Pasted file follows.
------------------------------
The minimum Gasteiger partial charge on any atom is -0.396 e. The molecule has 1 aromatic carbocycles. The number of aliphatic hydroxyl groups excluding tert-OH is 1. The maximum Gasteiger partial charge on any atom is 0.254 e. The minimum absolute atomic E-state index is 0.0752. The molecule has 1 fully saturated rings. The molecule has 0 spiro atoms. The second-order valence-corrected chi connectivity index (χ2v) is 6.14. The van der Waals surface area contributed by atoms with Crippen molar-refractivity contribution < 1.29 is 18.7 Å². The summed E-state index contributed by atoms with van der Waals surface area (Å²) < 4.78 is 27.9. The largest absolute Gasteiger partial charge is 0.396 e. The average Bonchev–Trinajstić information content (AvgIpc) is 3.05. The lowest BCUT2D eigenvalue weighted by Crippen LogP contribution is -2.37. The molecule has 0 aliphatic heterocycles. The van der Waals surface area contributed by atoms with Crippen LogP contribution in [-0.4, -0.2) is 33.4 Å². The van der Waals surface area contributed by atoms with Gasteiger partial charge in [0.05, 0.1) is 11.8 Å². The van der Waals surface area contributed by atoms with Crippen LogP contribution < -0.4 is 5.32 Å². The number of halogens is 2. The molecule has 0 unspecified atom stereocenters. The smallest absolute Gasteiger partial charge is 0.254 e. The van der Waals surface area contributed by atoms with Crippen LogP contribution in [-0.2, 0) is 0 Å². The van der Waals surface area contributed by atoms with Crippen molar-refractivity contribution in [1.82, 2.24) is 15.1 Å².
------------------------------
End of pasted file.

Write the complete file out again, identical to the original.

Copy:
The minimum Gasteiger partial charge on any atom is -0.396 e. The molecule has 1 aromatic carbocycles. The number of aliphatic hydroxyl groups excluding tert-OH is 1. The maximum Gasteiger partial charge on any atom is 0.254 e. The minimum absolute atomic E-state index is 0.0752. The molecule has 1 fully saturated rings. The molecule has 0 spiro atoms. The second-order valence-corrected chi connectivity index (χ2v) is 6.14. The van der Waals surface area contributed by atoms with Crippen molar-refractivity contribution < 1.29 is 18.7 Å². The summed E-state index contributed by atoms with van der Waals surface area (Å²) < 4.78 is 27.9. The largest absolute Gasteiger partial charge is 0.396 e. The average Bonchev–Trinajstić information content (AvgIpc) is 3.05. The lowest BCUT2D eigenvalue weighted by Crippen LogP contribution is -2.37. The molecule has 0 aliphatic heterocycles. The van der Waals surface area contributed by atoms with Crippen LogP contribution in [-0.4, -0.2) is 33.4 Å². The van der Waals surface area contributed by atoms with Gasteiger partial charge in [0.05, 0.1) is 11.8 Å². The van der Waals surface area contributed by atoms with Crippen LogP contribution < -0.4 is 5.32 Å². The number of halogens is 2. The molecule has 0 unspecified atom stereocenters. The smallest absolute Gasteiger partial charge is 0.254 e. The van der Waals surface area contributed by atoms with Crippen LogP contribution in [-0.2, 0) is 0 Å². The van der Waals surface area contributed by atoms with Crippen molar-refractivity contribution in [1.82, 2.24) is 15.1 Å².